Psoriasis Overview

Psoriasis Symptoms and Types

There are five different types of psoriasis, which all have different symptoms. The most common type is plaque psoriasis, which manifests in the form of red patches covered in white or silver scales. These patches are composed of skin cells the body normally sheds. People with plaque psoriasis often develop these patches on the elbows and knees, but they can form anywhere on the body [source: National Psoriasis Foundation].

The second most common type of psoriasis, guttate psoriasis, is a form of the disease that often starts in childhood. This type of psoriasis comes on quickly in the form of small red bumps and covers the body from the neck down. A variety of conditions can bring on an attack of guttate psoriasis, including upper respiratory infections, strep throat, tonsillitis and stress [source: National Psoriasis Foundation].

There are three types of pustular psoriasis: von Zumbusch, palmoplantar pustulosis and acropustulosis. Von Zumbusch psoriasis begins with painful, red skin. Pustules follow within a few hours, and these dry and peel during the next two days, giving the skin a glazed appearance. This type of psoriasis can be triggered by certain medications or pregnancy and can cause fever, anemia and dehydration [source: National Psoriasis Foundation]. People experiencing symptoms of von Zumbusch psoriasis should see a doctor immediately because this type of psoriasis can cause heart or lung failure if left untreated [source: eMedicineHealth]. Palmoplantar pustulosis causes pustules on the palms of hands and soles of feet, which turn brown and peel. It occurs mostly in past and current smokers and doesn't necessarily go away when a person quits smoking [source: American Osteopathic College of Dermatology]. Acropustulosis is an extremely rare type of pustular psoriasis that causes skin lesions to form on fingers and toes. These lesions are painful and can cause deformity of the nails and even changes in bone structure [source: National Psoriasis Foundation].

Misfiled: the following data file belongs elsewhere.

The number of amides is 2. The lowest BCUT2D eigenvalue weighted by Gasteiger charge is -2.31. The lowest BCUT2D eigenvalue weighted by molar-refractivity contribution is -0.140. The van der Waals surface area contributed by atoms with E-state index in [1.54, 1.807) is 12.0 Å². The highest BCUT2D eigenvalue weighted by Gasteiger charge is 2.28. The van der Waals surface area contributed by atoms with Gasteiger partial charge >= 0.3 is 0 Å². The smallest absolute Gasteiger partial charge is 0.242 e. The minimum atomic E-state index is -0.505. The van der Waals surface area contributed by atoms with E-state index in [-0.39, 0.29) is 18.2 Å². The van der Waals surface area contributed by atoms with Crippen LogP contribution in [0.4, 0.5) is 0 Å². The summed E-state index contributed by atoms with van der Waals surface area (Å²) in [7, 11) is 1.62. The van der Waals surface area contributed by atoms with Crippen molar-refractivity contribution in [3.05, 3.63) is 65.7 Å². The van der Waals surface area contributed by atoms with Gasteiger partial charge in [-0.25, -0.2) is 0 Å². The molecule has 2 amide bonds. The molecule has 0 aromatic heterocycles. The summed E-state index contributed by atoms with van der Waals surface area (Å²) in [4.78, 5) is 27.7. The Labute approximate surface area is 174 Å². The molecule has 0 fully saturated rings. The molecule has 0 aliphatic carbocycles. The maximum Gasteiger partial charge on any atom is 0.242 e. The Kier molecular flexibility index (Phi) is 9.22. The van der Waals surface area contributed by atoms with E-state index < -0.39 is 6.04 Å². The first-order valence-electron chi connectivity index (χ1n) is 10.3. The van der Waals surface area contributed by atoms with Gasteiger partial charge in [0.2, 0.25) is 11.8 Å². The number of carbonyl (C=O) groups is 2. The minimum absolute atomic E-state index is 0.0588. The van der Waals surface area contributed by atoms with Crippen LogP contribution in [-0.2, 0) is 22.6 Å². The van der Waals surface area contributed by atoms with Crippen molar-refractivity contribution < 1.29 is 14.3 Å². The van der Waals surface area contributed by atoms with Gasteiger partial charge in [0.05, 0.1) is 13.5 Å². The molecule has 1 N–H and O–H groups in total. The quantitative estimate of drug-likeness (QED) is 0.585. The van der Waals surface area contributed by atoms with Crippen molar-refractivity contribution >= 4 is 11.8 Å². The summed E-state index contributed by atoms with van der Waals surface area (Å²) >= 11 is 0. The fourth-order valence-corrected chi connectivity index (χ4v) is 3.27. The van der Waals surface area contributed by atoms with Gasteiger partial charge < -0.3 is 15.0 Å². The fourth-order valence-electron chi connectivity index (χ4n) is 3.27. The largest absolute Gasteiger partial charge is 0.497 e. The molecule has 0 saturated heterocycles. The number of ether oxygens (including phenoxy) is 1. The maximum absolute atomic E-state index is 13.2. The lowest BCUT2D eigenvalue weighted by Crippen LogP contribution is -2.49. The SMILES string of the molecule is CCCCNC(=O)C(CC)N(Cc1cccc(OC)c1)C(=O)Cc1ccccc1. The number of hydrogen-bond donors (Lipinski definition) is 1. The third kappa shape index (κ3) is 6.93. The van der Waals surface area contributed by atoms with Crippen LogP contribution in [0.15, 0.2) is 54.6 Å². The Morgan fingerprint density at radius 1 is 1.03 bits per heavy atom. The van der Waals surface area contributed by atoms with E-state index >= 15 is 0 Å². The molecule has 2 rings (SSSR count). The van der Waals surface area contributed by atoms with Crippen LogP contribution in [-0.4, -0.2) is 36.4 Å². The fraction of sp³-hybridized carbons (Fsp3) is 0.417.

Inverse psoriasis is the fourth type of the disease, and it affects areas where skin folds, such as the armpits and genitals. Red plaques form in the folds, causing the skin to become tender and irritated [source: National Psoriasis Foundation].

The fifth and most rare type of psoriasis is erythrodermic psoriasis, which causes protein and fluid loss that can lead to infection, pneumonia and congestive heart failure. Symptoms include severe redness, excessive shedding of skin, itching, increased heart rate and fluctuating body temperature. People experiencing the symptoms of erythrodermic psoriasis should see a doctor immediately [source: National Psoriasis Foundation].

Read on to learn about psoriasis treatments.